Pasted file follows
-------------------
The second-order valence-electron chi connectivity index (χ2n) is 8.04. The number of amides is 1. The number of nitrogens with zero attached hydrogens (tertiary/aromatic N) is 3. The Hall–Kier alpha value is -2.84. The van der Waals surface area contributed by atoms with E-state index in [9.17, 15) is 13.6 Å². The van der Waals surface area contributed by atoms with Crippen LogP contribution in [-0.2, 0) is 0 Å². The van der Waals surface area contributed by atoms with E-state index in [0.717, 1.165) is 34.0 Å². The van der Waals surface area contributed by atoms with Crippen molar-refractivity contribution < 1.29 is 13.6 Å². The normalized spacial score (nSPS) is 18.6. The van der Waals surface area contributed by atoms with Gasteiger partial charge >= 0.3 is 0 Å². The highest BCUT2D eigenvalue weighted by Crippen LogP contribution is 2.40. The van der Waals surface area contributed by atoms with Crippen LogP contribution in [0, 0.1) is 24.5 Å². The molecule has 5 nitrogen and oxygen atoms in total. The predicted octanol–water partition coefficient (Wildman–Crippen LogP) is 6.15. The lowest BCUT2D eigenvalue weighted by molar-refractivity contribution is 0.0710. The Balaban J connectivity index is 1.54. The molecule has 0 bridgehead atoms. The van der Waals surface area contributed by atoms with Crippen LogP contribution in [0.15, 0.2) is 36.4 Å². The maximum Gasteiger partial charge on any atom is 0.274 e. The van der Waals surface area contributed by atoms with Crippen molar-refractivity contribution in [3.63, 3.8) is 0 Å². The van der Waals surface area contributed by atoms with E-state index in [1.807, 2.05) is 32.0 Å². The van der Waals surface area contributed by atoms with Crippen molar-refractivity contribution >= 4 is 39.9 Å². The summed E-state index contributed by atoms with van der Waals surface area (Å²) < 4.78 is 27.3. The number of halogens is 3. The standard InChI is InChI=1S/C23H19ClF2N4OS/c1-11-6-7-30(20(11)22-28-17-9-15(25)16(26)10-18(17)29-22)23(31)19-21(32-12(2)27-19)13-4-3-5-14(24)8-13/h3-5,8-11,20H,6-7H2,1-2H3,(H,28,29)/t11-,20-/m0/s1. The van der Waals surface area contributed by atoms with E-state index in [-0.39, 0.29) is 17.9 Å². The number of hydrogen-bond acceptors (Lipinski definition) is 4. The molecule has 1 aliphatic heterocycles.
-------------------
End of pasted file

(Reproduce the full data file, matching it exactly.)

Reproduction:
The second-order valence-electron chi connectivity index (χ2n) is 8.04. The number of amides is 1. The number of nitrogens with zero attached hydrogens (tertiary/aromatic N) is 3. The Hall–Kier alpha value is -2.84. The van der Waals surface area contributed by atoms with E-state index in [9.17, 15) is 13.6 Å². The van der Waals surface area contributed by atoms with Crippen LogP contribution in [-0.2, 0) is 0 Å². The van der Waals surface area contributed by atoms with E-state index in [0.717, 1.165) is 34.0 Å². The van der Waals surface area contributed by atoms with Crippen molar-refractivity contribution < 1.29 is 13.6 Å². The normalized spacial score (nSPS) is 18.6. The van der Waals surface area contributed by atoms with Gasteiger partial charge >= 0.3 is 0 Å². The highest BCUT2D eigenvalue weighted by Crippen LogP contribution is 2.40. The van der Waals surface area contributed by atoms with Crippen LogP contribution in [0, 0.1) is 24.5 Å². The molecule has 5 nitrogen and oxygen atoms in total. The predicted octanol–water partition coefficient (Wildman–Crippen LogP) is 6.15. The lowest BCUT2D eigenvalue weighted by molar-refractivity contribution is 0.0710. The Balaban J connectivity index is 1.54. The molecule has 0 bridgehead atoms. The van der Waals surface area contributed by atoms with Crippen LogP contribution in [0.15, 0.2) is 36.4 Å². The maximum Gasteiger partial charge on any atom is 0.274 e. The van der Waals surface area contributed by atoms with Crippen molar-refractivity contribution in [3.63, 3.8) is 0 Å². The van der Waals surface area contributed by atoms with E-state index in [1.807, 2.05) is 32.0 Å². The van der Waals surface area contributed by atoms with Crippen molar-refractivity contribution >= 4 is 39.9 Å². The summed E-state index contributed by atoms with van der Waals surface area (Å²) < 4.78 is 27.3. The number of halogens is 3. The standard InChI is InChI=1S/C23H19ClF2N4OS/c1-11-6-7-30(20(11)22-28-17-9-15(25)16(26)10-18(17)29-22)23(31)19-21(32-12(2)27-19)13-4-3-5-14(24)8-13/h3-5,8-11,20H,6-7H2,1-2H3,(H,28,29)/t11-,20-/m0/s1. The van der Waals surface area contributed by atoms with E-state index in [-0.39, 0.29) is 17.9 Å². The number of hydrogen-bond acceptors (Lipinski definition) is 4. The molecule has 1 aliphatic heterocycles.